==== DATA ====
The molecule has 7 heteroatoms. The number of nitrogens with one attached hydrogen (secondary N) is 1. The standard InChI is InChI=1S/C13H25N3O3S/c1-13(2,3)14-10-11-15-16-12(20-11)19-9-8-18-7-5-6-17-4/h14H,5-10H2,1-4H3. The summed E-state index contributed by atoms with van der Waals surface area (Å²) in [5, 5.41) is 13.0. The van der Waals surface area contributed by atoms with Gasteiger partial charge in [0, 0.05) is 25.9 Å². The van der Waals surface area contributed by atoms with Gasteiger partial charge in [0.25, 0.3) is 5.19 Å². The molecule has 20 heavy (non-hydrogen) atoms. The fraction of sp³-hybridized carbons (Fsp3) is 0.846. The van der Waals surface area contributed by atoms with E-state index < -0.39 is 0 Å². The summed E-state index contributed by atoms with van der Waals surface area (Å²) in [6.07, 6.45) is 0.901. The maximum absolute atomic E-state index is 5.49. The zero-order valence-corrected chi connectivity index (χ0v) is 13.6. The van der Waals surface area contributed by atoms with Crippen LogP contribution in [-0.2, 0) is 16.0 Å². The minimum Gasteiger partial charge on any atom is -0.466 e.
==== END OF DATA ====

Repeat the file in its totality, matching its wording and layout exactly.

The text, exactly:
The molecule has 7 heteroatoms. The number of nitrogens with one attached hydrogen (secondary N) is 1. The standard InChI is InChI=1S/C13H25N3O3S/c1-13(2,3)14-10-11-15-16-12(20-11)19-9-8-18-7-5-6-17-4/h14H,5-10H2,1-4H3. The summed E-state index contributed by atoms with van der Waals surface area (Å²) in [5, 5.41) is 13.0. The van der Waals surface area contributed by atoms with Gasteiger partial charge in [0, 0.05) is 25.9 Å². The van der Waals surface area contributed by atoms with Gasteiger partial charge in [0.25, 0.3) is 5.19 Å². The molecule has 20 heavy (non-hydrogen) atoms. The fraction of sp³-hybridized carbons (Fsp3) is 0.846. The van der Waals surface area contributed by atoms with E-state index < -0.39 is 0 Å². The summed E-state index contributed by atoms with van der Waals surface area (Å²) in [6.07, 6.45) is 0.901. The maximum absolute atomic E-state index is 5.49. The zero-order valence-corrected chi connectivity index (χ0v) is 13.6. The van der Waals surface area contributed by atoms with Crippen LogP contribution in [-0.2, 0) is 16.0 Å². The minimum Gasteiger partial charge on any atom is -0.466 e.